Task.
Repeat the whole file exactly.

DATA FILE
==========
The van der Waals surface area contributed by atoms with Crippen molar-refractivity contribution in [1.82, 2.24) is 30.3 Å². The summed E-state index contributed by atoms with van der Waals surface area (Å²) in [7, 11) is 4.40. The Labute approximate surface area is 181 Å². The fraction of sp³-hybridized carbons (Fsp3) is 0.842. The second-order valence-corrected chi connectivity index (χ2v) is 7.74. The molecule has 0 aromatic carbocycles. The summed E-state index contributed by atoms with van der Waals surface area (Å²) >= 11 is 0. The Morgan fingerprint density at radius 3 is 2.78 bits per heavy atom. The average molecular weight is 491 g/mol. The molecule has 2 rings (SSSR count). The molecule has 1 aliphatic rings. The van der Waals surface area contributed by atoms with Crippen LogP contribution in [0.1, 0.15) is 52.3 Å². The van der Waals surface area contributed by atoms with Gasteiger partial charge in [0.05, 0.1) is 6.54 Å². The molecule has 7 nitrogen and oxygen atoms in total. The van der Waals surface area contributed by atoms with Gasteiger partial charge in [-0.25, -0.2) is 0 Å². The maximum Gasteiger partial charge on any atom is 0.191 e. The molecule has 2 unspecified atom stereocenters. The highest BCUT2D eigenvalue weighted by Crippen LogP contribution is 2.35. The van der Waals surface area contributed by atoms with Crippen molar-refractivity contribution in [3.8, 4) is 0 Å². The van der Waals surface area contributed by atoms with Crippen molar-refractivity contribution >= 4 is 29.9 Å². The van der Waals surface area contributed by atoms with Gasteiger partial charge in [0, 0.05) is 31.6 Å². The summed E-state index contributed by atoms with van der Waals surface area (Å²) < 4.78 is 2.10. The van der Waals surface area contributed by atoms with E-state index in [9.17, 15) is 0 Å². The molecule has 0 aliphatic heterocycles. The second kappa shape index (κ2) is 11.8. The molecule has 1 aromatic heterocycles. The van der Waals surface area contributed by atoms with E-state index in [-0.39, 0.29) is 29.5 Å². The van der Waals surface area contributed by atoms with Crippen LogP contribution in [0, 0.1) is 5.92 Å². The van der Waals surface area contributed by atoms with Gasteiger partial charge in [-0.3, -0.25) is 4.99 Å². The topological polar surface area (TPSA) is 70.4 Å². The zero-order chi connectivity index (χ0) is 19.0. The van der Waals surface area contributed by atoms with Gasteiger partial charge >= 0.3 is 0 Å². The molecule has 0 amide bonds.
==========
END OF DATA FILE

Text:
The van der Waals surface area contributed by atoms with Crippen molar-refractivity contribution in [1.82, 2.24) is 30.3 Å². The summed E-state index contributed by atoms with van der Waals surface area (Å²) in [7, 11) is 4.40. The Labute approximate surface area is 181 Å². The fraction of sp³-hybridized carbons (Fsp3) is 0.842. The second-order valence-corrected chi connectivity index (χ2v) is 7.74. The molecule has 0 aromatic carbocycles. The summed E-state index contributed by atoms with van der Waals surface area (Å²) >= 11 is 0. The Morgan fingerprint density at radius 3 is 2.78 bits per heavy atom. The average molecular weight is 491 g/mol. The molecule has 2 rings (SSSR count). The molecule has 1 aliphatic rings. The van der Waals surface area contributed by atoms with Crippen LogP contribution in [0.1, 0.15) is 52.3 Å². The van der Waals surface area contributed by atoms with Gasteiger partial charge in [0.05, 0.1) is 6.54 Å². The molecule has 7 nitrogen and oxygen atoms in total. The van der Waals surface area contributed by atoms with Gasteiger partial charge in [-0.25, -0.2) is 0 Å². The maximum Gasteiger partial charge on any atom is 0.191 e. The molecule has 2 unspecified atom stereocenters. The highest BCUT2D eigenvalue weighted by Crippen LogP contribution is 2.35. The van der Waals surface area contributed by atoms with Crippen molar-refractivity contribution in [3.8, 4) is 0 Å². The van der Waals surface area contributed by atoms with Crippen molar-refractivity contribution >= 4 is 29.9 Å². The van der Waals surface area contributed by atoms with Gasteiger partial charge in [0, 0.05) is 31.6 Å². The summed E-state index contributed by atoms with van der Waals surface area (Å²) < 4.78 is 2.10. The van der Waals surface area contributed by atoms with E-state index in [9.17, 15) is 0 Å². The molecule has 0 aliphatic heterocycles. The second kappa shape index (κ2) is 11.8. The molecule has 1 aromatic heterocycles. The van der Waals surface area contributed by atoms with E-state index in [-0.39, 0.29) is 29.5 Å². The van der Waals surface area contributed by atoms with Crippen LogP contribution in [0, 0.1) is 5.92 Å². The van der Waals surface area contributed by atoms with Gasteiger partial charge in [-0.3, -0.25) is 4.99 Å². The topological polar surface area (TPSA) is 70.4 Å². The zero-order chi connectivity index (χ0) is 19.0. The van der Waals surface area contributed by atoms with Gasteiger partial charge >= 0.3 is 0 Å². The molecule has 0 amide bonds.